19. Traditionally this occurs roughly weekly on the lunar observance days and on festival days, otherwise at weekends or when group meetings can be arranged. It will be much the same as in Private Practice, but if a monk or some other teacher is leading the proceedings there will be some guidance and a sermon or talk.

NB: In a Shrine Room or Temple, and in front of any shrine, shoes and headgear should be removed. Feet should not be pointed at the Shrine, or at any person, especially one of note, like the monk or teacher.
20. There is no prescribed diet as such, but some schools and some groups within other schools insist on a vegetarian diet. The inclination towards vegetarianism is the result of the precept to refrain from killing and the Buddha's insistence on the practice of harmlessness and his frequent call to treat all beings with loving-kindness. Some will reason that if it's dead already, eating it doesn't matter, but others will point to the demand and the consequent harm and loss of life that that meat eating creates. Generally the Buddhist attitude is not to insist, but to encourage and then to support a gradual extension and refining of Buddhist precepts in accordance with what is sensible and practical. Fasting is sometimes practised and especially on the Observance Days devotees will observe the Eight Precepts, one of which prohibits any food after noon and before the following dawn.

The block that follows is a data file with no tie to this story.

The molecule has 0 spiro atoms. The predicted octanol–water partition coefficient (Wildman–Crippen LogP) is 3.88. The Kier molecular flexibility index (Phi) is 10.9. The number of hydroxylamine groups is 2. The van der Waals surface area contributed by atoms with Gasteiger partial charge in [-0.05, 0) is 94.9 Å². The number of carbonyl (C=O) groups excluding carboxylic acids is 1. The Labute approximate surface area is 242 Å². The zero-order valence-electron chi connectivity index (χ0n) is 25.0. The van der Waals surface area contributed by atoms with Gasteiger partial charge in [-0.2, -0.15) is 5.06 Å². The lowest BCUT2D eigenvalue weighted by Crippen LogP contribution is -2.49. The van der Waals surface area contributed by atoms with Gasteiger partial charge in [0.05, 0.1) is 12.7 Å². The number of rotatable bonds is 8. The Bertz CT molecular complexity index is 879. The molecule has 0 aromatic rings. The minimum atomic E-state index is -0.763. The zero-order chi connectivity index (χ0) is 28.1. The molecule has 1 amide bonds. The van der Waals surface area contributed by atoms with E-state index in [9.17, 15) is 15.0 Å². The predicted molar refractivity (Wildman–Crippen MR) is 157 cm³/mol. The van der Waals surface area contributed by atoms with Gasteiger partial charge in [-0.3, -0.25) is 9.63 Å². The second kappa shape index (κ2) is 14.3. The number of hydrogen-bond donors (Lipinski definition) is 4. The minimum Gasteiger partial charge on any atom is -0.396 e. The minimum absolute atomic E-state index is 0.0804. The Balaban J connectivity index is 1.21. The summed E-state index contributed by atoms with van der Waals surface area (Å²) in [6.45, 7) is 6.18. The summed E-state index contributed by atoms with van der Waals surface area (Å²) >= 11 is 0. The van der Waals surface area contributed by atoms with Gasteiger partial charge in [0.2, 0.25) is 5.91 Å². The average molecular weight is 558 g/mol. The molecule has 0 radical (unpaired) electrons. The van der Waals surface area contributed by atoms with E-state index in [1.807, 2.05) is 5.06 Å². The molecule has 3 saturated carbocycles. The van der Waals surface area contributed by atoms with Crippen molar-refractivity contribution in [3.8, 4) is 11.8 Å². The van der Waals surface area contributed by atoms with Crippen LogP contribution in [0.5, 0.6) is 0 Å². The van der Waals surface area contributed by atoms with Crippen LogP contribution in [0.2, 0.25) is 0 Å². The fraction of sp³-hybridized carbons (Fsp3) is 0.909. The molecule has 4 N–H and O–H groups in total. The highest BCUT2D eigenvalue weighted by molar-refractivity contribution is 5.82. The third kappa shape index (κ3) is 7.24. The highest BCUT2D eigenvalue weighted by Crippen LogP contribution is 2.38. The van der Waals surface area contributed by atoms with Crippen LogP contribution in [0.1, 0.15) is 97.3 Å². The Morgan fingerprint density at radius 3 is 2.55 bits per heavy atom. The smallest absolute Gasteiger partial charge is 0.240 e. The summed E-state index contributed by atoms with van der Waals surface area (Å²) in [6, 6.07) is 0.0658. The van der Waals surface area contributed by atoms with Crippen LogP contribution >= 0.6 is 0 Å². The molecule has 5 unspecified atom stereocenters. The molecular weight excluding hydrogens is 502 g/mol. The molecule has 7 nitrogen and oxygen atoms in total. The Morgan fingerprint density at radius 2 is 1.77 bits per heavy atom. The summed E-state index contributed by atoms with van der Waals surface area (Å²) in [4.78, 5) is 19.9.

21. In the Theravada, bhikkhus wear the distinctive robe of brownish yellow, nuns wear brown and postulants of both sexes wear white. Tibetan monks wear a maroon robe. Zen monks wear a black or brownish robe with a kesa, a symbolic rectangular robe, the colour of which is determined by the status of the wearer, suspended about the neck by a band of cloth. Certain Zen lay-devotees and lay-ministers also wear over their normal attire a simple kesa which lacks the symbolic robe. Dharmacharis and Dharmacharinis of the Western Buddhist Order, often referred to within the Friends of the Western Buddhist Order as 'Order Members', wear an embroidered white kesa. On Observance Days and Festival Days many of the lay-folk will endeavour to wear white, otherwise there is no special dress for the laity.